By Claire Howard |
In a cozy Venezuelan kitchen, a young girl named Kalamata learns to cook meringues and falls in love with the magic of creating deliciousness. In the south of France, she experiences the delight of a foreign cuisine and the rich cultural heritage it carries. In an apple orchard, she learns how food is tied irrevocably to sensations of home – just as the smell of an apple pie in the oven washes a wave of comforting nostalgia over us.
Derek Wallace ’00 created the children’s book character Kalamata and his company Kalamata’s Kitchen in fifteen minutes while watching a Chef’s Table episode on Netflix. Through this the show that told stories of renowned international chefs, Wallace was struck by the powerful role food plays in opening minds to connect with different cultures.
“I remember thinking to myself all of the things exploring food taught me in understanding people and traditions. It helped make me a more empathetic and compassionate person.”
Struck by this self-recognition, Wallace wanted to use food as a key to open kids’ minds to cultures and new experiences. In those simple few minutes of being moved by the stories of international cuisine from a tv show, he created the character Kalamata who would travel the world telling children her stories discovering food from her enthralling adventures. He called his friend, Sarah Thomas, a sommelier at the prestigious Le Bernardin and whose diverse background as the child of Indian immigrants and a graduate of Cambridge University in English renaissance literature served as the inspiration for Kalamata’s character, and together they self-published the first book about Kalamata’s adventures in Venezuela with her best friend, a stuffed alligator.
That moment of inspiration to create a company that showed kids the wonder of culture through food came to Wallace four years ago. Since then, he and Thomas have created a successful company that’s currently partnered with Chobani and has been featured in prominent news spotlights. Their growth has been built on a dream of raising an open-minded generation and fueled by Wallace and Thomas’ passion for that goal.
“Kalamata is all about creating a more curious, compassionate generation of eaters. We believe that we can break down biases in kids at a young age through food.” Wallace spoke of his idea that constant exposure to new things, such as different types of food, shape kids’ minds to readily embrace diversity and new experiences.
The company doesn’t just stop at telling wonderful stories but overflows with products teaching children to love the world around them. Their Tastebud Travels series gives restaurant guides through major US cities, helping families bond together over exploration of various cuisines in their own cities. Their website offers free downloadable activities urging kids to cook new dishes, use a new spice, or ask others about their favorite food memories. Kalamata’s Kitchen illustrates the joy of sharing food and viewing it as an exploration through experiences and cultures.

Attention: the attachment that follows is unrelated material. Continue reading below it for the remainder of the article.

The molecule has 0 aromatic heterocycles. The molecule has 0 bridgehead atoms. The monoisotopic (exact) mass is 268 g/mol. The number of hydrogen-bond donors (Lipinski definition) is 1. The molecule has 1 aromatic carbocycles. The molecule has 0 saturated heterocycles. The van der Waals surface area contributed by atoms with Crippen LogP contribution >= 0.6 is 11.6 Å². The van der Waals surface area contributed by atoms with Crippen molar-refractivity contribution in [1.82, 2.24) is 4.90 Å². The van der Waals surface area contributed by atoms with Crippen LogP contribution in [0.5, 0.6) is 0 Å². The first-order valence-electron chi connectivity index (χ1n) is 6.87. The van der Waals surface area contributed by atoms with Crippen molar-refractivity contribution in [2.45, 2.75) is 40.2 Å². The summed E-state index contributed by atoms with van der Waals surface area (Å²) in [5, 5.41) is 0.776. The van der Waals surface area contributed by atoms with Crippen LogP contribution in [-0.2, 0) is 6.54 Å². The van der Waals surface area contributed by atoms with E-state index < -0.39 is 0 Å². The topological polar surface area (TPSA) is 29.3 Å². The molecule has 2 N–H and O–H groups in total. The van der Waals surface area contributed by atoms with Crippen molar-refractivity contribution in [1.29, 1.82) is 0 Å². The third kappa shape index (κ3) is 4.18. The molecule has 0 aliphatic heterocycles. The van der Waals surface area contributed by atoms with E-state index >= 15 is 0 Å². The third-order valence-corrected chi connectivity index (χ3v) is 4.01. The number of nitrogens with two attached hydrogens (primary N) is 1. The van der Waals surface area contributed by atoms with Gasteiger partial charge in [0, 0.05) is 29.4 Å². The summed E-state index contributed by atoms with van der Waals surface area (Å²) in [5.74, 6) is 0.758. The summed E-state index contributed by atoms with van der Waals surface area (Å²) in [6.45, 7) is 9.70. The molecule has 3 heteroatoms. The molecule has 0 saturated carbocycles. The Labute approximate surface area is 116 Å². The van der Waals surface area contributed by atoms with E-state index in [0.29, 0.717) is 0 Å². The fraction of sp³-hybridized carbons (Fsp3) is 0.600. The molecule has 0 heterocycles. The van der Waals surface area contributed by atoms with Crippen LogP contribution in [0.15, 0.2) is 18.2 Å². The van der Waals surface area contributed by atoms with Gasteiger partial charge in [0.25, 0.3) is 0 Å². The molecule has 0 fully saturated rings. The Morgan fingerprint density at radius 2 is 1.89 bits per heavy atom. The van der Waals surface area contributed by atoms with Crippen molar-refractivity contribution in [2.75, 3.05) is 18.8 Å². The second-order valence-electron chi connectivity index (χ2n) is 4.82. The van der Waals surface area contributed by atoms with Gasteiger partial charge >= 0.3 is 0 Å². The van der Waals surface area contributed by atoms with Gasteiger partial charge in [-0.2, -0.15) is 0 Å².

Wallace always knew he wanted to utilize his career for social entrepreneurship. It’s a goal he implemented throughout his entire life. During his studies at Syracuse University e earning a degree in policy studies in the Maxwell School of Citizenship and Public Affairs, Wallace worked for the Shaw Center and started several community outreach programs such as Shooting for As, which helped Syracuse kids strive for athletic and academic success, and launched the literacy initiative Balancing the Books. He became involved with the Syracuse University LaunchPad when he judged the Hult Prize and gave a Fireside Chat as he was just starting the company, and has remained involved, helping mentor Syracuse University student food startups.
After college, Wallace found a job in marketing and sales in a corporate environment. Though highly successful in this role, he was always motivated by a mission impacting the world positively and grew discontent at the structural exclusion for people from diverse backgrounds that was often prevalent in corporate environments. Still he was always launching initiatives for social good and started a program in his company for inclusion and diversity. His drive to use his life to add positivity into the world motivated him to leave the corporate world to start Kalamata’s Kitchen.
“Everything we do has to bring something valuable to the world,” Wallace said of his motivation to start the company. “It seemed like an impossible dream.”
But this impossible dream of making the world a better place through telling stories of food has turned tangible. The creation of Kalamata’s Kitchen was fueled by a simple wish to add joy into the world ‑ to use something so simple as food to bring delight to kids and create a more open-minded society. Wallace’s lifelong story of bringing value to the world is a hopeful reminder to ourselves whether that’s during our time at Syracuse, through a corporate job, or starting our own company, we have the power to contribute value wherever we are.
Originally published on October 21, 2020 here.